Numerous epidemiological studies have confirmed the negative influences of air pollutants on human health, where fine particles (PM2.5) and nitrogen dioxide (NO2) cause the highest health risks. However, the traditional studies have only involved the ambient concentration for a short to medium time period, which ignores the influence of indoor sources, the individual time-activity pattern, and the fact that the health status is impacted by the long-term accumulated exposure. The aim of this paper is to develop a methodology to simulate the lifelong exposure (rather than outdoor concentration) to PM2.5 and NO2 for individuals in Europe. This method is realized by developing a probabilistic model that integrates an outdoor air quality model, a model estimating indoor air pollution, an exposure model, and a life course trajectory model for predicting retrospectively the employment status. This approach has been applied to samples of two population studies in the frame of the European Commission FP7-ENVIRONMENT research project HEALS (Health and Environment-wide Associations based on Large Population Surveys), where socioeconomic data of the participants have been collected. Results show that the simulated exposures to both pollutants for the samples are influenced by socio-demographic characteristics, including age, gender, residential location, employment status and smoking habits. Both outdoor concentrations and indoor sources play an important role in the total exposure. Moreover, large variances have been observed among countries and cities. The application of this methodology provides valuable insights for the exposure modelling, as well as important input data for exploring the correlation between exposure and health impacts.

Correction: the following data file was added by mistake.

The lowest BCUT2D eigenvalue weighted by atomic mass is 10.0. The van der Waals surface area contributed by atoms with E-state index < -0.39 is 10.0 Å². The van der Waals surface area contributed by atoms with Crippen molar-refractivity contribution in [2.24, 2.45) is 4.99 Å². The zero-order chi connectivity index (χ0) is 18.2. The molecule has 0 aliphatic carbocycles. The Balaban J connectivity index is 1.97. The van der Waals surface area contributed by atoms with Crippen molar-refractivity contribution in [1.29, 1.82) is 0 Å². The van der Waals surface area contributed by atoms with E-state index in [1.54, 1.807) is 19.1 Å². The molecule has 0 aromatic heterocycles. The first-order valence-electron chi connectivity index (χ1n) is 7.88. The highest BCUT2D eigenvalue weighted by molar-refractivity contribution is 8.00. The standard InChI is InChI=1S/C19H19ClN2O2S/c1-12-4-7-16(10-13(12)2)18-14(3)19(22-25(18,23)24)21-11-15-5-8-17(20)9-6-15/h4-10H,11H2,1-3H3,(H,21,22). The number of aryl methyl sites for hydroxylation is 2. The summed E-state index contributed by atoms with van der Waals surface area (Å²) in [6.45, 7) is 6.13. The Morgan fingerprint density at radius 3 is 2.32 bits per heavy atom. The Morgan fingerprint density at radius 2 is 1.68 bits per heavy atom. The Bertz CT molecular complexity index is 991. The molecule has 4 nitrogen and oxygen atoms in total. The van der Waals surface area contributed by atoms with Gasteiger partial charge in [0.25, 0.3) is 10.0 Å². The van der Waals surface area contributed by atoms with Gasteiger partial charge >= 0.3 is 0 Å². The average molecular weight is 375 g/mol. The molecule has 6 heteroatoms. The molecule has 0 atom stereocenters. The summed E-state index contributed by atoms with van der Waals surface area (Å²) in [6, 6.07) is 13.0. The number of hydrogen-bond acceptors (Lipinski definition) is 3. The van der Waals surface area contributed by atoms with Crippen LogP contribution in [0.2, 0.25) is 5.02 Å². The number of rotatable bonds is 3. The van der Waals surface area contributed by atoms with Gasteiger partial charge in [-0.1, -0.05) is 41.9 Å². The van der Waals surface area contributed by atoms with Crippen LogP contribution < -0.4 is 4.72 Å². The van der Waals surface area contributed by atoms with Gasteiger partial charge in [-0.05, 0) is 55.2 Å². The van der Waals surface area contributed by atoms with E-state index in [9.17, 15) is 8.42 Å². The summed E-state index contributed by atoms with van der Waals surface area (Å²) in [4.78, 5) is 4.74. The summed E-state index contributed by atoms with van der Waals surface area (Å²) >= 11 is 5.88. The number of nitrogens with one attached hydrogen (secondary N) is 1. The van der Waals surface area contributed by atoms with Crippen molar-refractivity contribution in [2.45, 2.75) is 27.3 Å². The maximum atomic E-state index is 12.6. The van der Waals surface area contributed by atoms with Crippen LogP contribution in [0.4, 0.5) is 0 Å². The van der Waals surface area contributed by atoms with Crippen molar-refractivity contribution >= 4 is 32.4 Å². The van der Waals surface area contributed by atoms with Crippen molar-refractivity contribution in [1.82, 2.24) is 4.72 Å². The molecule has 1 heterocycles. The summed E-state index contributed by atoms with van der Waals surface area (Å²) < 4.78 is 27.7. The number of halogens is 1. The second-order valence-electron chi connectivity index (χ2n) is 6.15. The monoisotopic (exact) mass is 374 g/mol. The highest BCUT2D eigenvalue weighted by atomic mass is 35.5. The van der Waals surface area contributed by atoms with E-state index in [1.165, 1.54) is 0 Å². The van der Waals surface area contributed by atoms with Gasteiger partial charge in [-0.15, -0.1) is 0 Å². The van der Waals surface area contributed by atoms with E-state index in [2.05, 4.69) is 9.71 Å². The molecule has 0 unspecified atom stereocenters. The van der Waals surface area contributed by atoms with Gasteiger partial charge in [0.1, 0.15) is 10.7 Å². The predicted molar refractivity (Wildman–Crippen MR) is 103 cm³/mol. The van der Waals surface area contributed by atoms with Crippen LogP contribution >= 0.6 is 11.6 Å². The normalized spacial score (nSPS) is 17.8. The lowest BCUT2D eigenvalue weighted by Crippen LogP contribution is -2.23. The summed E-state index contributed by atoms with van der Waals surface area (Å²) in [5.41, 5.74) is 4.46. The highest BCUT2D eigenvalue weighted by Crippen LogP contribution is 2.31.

A model for estimating the lifelong exposure to PM2.5 and NO2 and the application to population studies

Sarigiannis, Dimosthenis
2019

Abstract

Numerous epidemiological studies have confirmed the negative influences of air pollutants on human health, where fine particles (PM2.5) and nitrogen dioxide (NO2) cause the highest health risks. However, the traditional studies have only involved the ambient concentration for a short to medium time period, which ignores the influence of indoor sources, the individual time-activity pattern, and the fact that the health status is impacted by the long-term accumulated exposure. The aim of this paper is to develop a methodology to simulate the lifelong exposure (rather than outdoor concentration) to PM2.5 and NO2 for individuals in Europe. This method is realized by developing a probabilistic model that integrates an outdoor air quality model, a model estimating indoor air pollution, an exposure model, and a life course trajectory model for predicting retrospectively the employment status. This approach has been applied to samples of two population studies in the frame of the European Commission FP7-ENVIRONMENT research project HEALS (Health and Environment-wide Associations based on Large Population Surveys), where socioeconomic data of the participants have been collected. Results show that the simulated exposures to both pollutants for the samples are influenced by socio-demographic characteristics, including age, gender, residential location, employment status and smoking habits. Both outdoor concentrations and indoor sources play an important role in the total exposure. Moreover, large variances have been observed among countries and cities. The application of this methodology provides valuable insights for the exposure modelling, as well as important input data for exploring the correlation between exposure and health impacts.
Exposure modelling; Fine particles; Nitrogen dioxide; Sequence analysis; Socio-demographic characteristics
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Utilizza questo identificativo per citare o creare un link a questo documento: https://hdl.handle.net/20.500.12076/6554
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